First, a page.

The British arable sector offers many solutions to the climate challenge, but it needs the right policy environment if it is to fulfil its potential when it comes to preventing and managing the impacts of climate change, says the NFU.
Speaking at the Cereals event in Lincoln on June 30, NFU President Minette Batters discussed the important role growers have to play in tackling climate change, the opportunities climate mitigation can offer arable businesses and the challenges that will have to be overcome in order to maximise them.
Mrs Batters said: “The crops grown in the UK form the very basis of our diets, producing the raw ingredients for the nation’s pantry staples, but their significance does not end there. I truly believe that British farming businesses can be global leaders in climate-resilient food production and the arable sector is at the core of this.
“As we look down the road to net zero, growers have a rare ability to fuel the bioeconomy and have a positive impact on decarbonisation within both farming and other sectors. Our arable farmers are also uniquely placed to capture carbon through soil management, such as through green cover crops or reduced tillage systems, and it’s so important that government schemes such as the Sustainable Farming Incentive (SFI) properly incentivise, support and reward this type of work.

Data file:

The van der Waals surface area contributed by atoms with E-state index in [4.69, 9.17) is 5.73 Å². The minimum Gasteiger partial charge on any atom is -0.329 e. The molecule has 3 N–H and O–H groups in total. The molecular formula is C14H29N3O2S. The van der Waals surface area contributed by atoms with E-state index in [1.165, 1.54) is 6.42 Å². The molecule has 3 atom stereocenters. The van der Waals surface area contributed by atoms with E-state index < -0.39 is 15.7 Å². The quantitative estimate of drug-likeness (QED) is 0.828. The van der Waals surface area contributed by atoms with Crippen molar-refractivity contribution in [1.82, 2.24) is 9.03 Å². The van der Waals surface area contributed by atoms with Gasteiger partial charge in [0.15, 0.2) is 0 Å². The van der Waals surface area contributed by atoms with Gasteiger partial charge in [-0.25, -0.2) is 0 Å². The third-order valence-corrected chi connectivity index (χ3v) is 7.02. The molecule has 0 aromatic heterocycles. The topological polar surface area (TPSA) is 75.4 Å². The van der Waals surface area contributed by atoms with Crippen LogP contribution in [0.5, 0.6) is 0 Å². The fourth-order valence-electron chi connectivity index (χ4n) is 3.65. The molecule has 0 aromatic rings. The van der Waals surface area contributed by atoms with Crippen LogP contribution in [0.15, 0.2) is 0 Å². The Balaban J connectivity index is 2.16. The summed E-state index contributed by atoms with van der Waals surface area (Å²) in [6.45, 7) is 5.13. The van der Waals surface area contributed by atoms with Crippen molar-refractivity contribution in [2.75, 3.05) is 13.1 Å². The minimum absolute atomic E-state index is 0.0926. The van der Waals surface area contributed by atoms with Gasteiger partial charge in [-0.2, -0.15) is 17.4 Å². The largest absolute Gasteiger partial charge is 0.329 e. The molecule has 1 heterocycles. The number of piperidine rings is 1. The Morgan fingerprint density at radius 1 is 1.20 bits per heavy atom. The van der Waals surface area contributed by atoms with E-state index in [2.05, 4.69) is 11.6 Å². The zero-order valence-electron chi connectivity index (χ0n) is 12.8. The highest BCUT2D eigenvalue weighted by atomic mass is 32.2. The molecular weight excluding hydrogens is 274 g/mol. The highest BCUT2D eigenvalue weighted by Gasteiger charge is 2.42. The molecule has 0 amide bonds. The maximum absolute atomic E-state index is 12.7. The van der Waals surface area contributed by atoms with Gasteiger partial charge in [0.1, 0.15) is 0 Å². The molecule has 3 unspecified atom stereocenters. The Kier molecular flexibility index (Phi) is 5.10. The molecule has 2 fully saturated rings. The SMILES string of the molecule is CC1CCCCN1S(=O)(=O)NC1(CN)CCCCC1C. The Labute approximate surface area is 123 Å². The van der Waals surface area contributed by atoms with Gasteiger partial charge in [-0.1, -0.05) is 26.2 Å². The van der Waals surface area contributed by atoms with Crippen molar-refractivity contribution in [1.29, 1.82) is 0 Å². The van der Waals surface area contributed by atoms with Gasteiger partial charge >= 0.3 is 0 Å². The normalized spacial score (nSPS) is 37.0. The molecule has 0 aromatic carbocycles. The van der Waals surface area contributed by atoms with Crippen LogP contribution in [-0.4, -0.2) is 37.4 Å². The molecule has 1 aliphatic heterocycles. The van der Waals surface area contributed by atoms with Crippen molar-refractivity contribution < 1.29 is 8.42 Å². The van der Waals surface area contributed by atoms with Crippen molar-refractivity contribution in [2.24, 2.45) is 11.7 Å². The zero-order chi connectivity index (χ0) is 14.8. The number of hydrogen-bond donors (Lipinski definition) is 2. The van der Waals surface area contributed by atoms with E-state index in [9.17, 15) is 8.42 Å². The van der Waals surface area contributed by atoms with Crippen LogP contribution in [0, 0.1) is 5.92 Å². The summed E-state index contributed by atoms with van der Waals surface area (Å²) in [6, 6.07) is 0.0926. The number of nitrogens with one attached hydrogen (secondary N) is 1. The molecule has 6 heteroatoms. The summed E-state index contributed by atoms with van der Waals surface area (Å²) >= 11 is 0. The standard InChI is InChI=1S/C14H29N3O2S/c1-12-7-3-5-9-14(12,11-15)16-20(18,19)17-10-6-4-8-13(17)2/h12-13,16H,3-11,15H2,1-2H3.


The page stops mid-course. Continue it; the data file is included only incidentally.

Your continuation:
“It’s really exciting that we will start to see E10 at petrol stations in a few months’ time and there will be further opportunities for farmers to direct more land and by-products into biomass production, renewable energy and carbon capture. It’s important that the contribution farmers can make toward the UK’s national net zero target by avoiding fossil fuel emissions and driving crucial greenhouse gas removal is recognised and encouraged in the government’s upcoming biomass strategy.
“But while our national and industry net zero ambitions will provide a variety of economic opportunities for growers, we can’t underestimate the challenges that will come with it.
“One challenge we face is around building climate resilience, both on a national scale and on an individual farm business basis to give our businesses the best chance of surviving and thriving in the future.
“But perhaps the biggest challenge of all will be how we actually value carbon and the services farming as an industry can provide. This is a hugely complex area and one which needs global collaboration and uptake, which is why our trade policy must also align itself to our net zero ambitions, otherwise we risk undermining the good work here and exporting our carbon footprint abroad.”